Day Five: Psalm 99 Isaiah 44:1-8 Luke 21:5-28
Gospel: Matthew 1:18-25


Thank You for speaking to us through Your Word and Your prophets. It strengthens my faith to read of the many things that were prophesied in Your Word which have already come to pass. I know this means that every promise in Your Word will be fulfilled. Thank You for always keeping Your promises.
I pray that I will not be like the people in Isaiah’s time who would not humble themselves before You and listen.
And I don’t want to be like the people Micah spoke to who refused to obey You. Nor do I want to be like the people who heard Jeremiah’s prophecy but didn’t have faith enough to believe it.
Instead, I humble myself before You this day and ask that You would help me to clearly hear and understand Your instructions to me. Enable me to fully know Your laws and obey them. Give me ever-increasing faith to believe that Your promises are true. Help me to see all the promises to me in Your Word so that I can claim them, stand strong in them, and rest in You as I wait for them to be fulfilled in my life.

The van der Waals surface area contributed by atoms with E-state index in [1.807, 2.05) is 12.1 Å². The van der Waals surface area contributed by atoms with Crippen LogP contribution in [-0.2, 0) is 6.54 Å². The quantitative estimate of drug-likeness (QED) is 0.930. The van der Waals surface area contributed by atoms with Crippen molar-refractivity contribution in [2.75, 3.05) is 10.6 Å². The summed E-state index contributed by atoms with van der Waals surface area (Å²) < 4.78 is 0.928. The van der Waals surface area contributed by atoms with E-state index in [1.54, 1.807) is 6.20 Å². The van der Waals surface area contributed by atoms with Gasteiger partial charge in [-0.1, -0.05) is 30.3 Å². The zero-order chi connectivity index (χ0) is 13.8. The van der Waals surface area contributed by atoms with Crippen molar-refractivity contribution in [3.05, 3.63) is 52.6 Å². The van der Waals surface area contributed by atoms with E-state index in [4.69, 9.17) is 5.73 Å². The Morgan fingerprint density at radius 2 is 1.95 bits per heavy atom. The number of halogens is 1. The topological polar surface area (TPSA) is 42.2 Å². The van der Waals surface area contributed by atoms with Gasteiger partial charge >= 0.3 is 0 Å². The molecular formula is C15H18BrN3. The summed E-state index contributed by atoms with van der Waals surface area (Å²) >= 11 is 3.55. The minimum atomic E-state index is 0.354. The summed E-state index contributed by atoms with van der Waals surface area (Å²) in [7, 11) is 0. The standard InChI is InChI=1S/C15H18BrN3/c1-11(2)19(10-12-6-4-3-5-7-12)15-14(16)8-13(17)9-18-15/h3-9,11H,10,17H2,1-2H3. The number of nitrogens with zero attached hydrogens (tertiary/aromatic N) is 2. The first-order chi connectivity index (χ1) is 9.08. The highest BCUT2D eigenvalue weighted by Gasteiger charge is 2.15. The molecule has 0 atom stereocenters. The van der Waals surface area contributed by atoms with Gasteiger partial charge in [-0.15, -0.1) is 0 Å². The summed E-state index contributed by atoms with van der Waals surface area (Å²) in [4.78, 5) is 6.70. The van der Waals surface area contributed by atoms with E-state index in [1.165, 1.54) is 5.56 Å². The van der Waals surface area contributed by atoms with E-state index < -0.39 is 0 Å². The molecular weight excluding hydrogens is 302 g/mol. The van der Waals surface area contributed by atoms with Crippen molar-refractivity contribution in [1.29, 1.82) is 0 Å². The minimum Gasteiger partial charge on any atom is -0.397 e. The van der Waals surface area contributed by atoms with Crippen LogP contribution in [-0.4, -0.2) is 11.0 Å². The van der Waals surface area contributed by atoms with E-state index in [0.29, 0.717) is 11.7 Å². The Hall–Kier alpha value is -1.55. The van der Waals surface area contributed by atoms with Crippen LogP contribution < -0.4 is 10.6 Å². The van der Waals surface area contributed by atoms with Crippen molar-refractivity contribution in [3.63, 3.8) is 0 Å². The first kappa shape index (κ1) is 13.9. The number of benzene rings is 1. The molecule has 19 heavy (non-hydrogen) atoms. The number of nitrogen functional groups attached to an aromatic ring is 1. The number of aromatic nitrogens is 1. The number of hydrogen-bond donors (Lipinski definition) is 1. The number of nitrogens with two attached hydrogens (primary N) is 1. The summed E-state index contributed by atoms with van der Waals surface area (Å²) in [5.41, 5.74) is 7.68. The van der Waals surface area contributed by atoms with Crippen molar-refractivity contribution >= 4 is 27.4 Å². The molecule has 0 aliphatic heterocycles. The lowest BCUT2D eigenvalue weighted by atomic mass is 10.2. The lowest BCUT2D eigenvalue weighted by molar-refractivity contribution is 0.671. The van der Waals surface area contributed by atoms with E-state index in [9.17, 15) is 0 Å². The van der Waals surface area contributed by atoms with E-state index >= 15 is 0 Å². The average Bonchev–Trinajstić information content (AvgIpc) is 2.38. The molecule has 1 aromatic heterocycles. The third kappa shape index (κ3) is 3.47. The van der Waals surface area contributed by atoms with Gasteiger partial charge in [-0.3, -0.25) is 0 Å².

In Jesus’ Name, I pray,

Stormie Omartian, "The Power of Christmas Prayer",
© 2000, Harvest House Publishers, Eugene, OR. p.


  • Is God on the move in your life today? Or do you have some ‘desert places’ that need His Hand of renewal and healing? Ask God to change and renew a right Spirit within you by praying Psalm 51 aloud to Him. Write down your heart’s response to God.

  • What can you do to insure that your home does not fall into the spell of ‘always winter and never Christmas’?

  • Theologian Karl Barth once said that pastors should write their sermons with a Bible in one hand and a newspaper in the other." (The equivalent today might be a Bible and Google™!) The challenge remains for us to try to live out our faith in our culture. As you read your paper or listen to the news today, where do you see that God is on the move in our world?